In Victorian times, the herd thrived. By 1913, numbers stood at 82. This was the high point of the herd, and chill economic winds prompted a cull down to 60, followed by reductions in the area available to the cattle. Up until the 1940s, numbers were around 40.
Disaster struck in 1947. Practically no hay had been made the previous year, owing to appalling weather, and the winter started in earnest at Chillingham on 22 January. For 60 days the park was snowbound, with some drifts 40 feet deep. At the end of 1946 there were 34 animals; at the end of March 1947, there were just 13 – 5 bulls and 8 cows. It took a while for breeding to resume; no calves were born until the spring of 1949. Numbers climbed back and rose steadily until the late 1970s when there was a period of instability, after which they remained steady at around 40-50 but with a slight decline to 2002. Around then, the size of the sheep flock that shared the park (under a separate grazing tenancy) began to be reduced and the flock was removed altogether in 2005. And now, there are more Chillingham cattle than there have ever been in their recorded history.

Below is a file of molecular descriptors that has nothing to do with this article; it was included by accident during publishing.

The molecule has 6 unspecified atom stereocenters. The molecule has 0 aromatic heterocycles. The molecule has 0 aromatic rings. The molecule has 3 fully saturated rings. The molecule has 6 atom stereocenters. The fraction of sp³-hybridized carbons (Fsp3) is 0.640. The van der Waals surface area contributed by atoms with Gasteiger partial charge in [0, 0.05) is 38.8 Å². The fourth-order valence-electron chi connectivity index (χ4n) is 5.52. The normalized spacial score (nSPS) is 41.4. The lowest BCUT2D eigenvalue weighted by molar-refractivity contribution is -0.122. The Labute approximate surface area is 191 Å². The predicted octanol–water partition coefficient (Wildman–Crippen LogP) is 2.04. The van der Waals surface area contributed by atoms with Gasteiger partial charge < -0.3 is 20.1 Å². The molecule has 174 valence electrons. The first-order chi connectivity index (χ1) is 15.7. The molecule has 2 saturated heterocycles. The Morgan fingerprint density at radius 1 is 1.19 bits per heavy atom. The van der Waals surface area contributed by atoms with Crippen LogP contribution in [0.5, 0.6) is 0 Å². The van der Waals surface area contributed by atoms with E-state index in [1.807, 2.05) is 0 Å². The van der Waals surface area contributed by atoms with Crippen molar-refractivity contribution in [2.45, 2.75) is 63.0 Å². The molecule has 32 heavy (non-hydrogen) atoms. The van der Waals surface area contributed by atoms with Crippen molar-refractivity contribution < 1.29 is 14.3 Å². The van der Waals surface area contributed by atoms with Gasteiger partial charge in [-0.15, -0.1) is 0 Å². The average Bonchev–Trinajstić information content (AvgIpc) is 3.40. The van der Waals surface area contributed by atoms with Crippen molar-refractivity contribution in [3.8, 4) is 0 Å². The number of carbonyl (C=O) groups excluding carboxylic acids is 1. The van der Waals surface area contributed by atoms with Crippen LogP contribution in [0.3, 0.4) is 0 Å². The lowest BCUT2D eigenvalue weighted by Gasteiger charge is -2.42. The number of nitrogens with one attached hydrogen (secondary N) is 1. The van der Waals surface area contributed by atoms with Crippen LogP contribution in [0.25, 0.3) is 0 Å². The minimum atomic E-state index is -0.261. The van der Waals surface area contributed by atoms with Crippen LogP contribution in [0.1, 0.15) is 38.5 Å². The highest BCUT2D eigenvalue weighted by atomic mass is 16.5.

It seems clear that the sheep had been competing with the cattle for food, but other factors must have been involved. It is not easy to disentangle these – weather and the number of animals already in the herd are just two of them; they can affect different age groups, and the two sexes, in different ways. For example, global climate change has led to earlier spring flush of grass, which is encouraging the cows to conceive earlier in the year, which is bringing forward calving dates. While this may not be good for survival of newborn calves, the increase in numbers shows that this is not obviously affecting herd numbers as a whole.
It’s important not to be too assertive about what determines numbers in populations of large mammals generally, this is a highly complex subject and is the subject of current research at Chillingham.